The walking tour also explored the Witches Market, which I liked as we had stumbled across the bizarre stores earlier so it was nice to get some explanation about the place. Bolivians are very superstitious and this street fulfils all their needs with products to help find a husband, make more money and build a house amoungst other things.
When building, Bolivians need to offer an alive sacrifice to Pachamama, the earth mother. Before they start building there is a ceremony where the sacrifice is buried, followed by a huge party. The bigger the building the greater the sacrifice. This explained the still born baby illamas which were hanging up all around the witches market. Offerings have to be alive but because the still born illamas have already had life taken from them by Pachamama, these can still be used and locals can just buy them from the markets.
Our tour guide did tell us one of the most disturbing urban myths I've heard though, and she was convinced it was actually true. For extra good luck some Bolivians are thought to sacrifice humans. Obviously this is a greater sacrifice to Pachamama than a baby illama. Our tour guide told us about people finding drunk homeless men, feeding them up on more alcohol then once they are convinced the men are no longer in contact with their family, they then bury them alive as a sacrifice. Suddenly La Paz didn't feel as safe anymore..
I have read a lot of blog posts and forums about La Paz and it always attracts such mixed reactions. Some people hate the masses of people and consider the red brick valley ugly. I loved the chaos and thought the city intriguing. Lonely Planet had talked about the dangers of La Paz with its fake tourist and police scams but I felt safe. I did however meet one guy who had his wallet and phone stolen while out on a bender with locals. But he blamed his nativity rather than the city on the outcome and did sheepishly admit to having a great night out anyway.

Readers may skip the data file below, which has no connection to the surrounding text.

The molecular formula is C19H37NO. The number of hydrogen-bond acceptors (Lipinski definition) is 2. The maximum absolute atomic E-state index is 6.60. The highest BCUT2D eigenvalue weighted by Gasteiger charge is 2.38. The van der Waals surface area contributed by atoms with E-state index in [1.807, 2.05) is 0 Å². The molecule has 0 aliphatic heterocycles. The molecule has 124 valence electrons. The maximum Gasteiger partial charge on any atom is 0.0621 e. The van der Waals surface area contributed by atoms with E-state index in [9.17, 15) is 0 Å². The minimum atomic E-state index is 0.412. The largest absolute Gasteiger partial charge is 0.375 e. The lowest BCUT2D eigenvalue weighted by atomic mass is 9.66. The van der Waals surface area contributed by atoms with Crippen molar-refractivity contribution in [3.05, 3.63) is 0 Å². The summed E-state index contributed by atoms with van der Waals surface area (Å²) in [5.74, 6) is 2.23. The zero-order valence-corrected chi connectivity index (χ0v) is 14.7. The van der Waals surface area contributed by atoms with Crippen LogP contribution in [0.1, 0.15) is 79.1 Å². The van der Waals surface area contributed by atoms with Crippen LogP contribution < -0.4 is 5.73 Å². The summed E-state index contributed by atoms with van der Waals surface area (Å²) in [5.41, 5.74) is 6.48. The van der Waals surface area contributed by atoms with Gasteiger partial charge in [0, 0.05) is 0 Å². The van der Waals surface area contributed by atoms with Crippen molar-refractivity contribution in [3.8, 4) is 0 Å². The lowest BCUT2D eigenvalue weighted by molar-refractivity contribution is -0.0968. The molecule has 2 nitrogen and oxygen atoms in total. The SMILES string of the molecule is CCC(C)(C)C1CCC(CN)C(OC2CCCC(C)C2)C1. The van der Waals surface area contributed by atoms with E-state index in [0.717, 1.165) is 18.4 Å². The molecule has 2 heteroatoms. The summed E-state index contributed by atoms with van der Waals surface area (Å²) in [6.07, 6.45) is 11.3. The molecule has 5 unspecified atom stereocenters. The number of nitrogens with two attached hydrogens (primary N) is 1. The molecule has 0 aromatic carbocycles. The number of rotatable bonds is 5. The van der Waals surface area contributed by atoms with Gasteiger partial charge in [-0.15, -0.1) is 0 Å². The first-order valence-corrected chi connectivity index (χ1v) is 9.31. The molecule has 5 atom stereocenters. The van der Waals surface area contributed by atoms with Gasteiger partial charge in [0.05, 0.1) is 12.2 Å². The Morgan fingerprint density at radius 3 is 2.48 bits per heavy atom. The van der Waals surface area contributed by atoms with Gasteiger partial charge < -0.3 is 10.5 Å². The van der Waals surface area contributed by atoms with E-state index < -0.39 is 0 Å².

It's hard to really make the most of a destination in so little time. There are the touristy things you need to do, you need to make the most of the nightlife (and not spend the whole time at the Loki hostel bar in La Paz...) and at the same time you want to relax and see where the streets take you. I spend 3-4 nights in most places so it means non stop exploring which is exhausting! On my last weekend in La Paz I knew I had to do something a little more touristy as although I'd had a lot of fun there already I knew nothing about the city!
I think walking tours are the best way to get to know a city and I was glad to have done the free Red Cap walking tour on my last day in La Paz. We started out at the famous San Pedro Prison, well known from the book Marching Powder. This place is interesting. With a capacity to hold 400 prisoners, some 2500 now live there. Until recently this could include families of inmates who could come and go as they please. Prisoners also have to pay rent which is why families lived there. Inmates couldn't afford to pay rent inside the prison as well as for their families on the outside. Having to pay rent in San Pedro came about when the population started growing and prisoners used that as an opportunity to make a quick buck, subdividing their cells. Nowadays the prison, which only takes up a block in central La Paz, basically reflects a city, with poor parts and more affluent areas. The poor just rent out a mattress in a crammed room while the wealthier inmates can rent a two bedroom apartment. There are also restaurants, medical centres, tailors and other shops within the prison, so the inmates can make money and pay to live there. This is all very hard to imagine when looking at the prison from the outside.
Coke and Coke.
Bolivians are obsessed with Coca Cola and I thought it was funny hearing that Coke has exclusive distribution rights in the prison. No Pepsi allowed. Up to six trucks per week come and go making deliveries of the drink.
The prison is also famous for the other kind of coke. This is smuggled out of the cells and is promised to be the best in Bolivia. Up till a few years ago backpackers could actually go on tours inside the prison but after other governments found out the real reason why, they put pressure on the Bolivian government who stopped the tours. You can't even take photos of the prison. I got told off three times...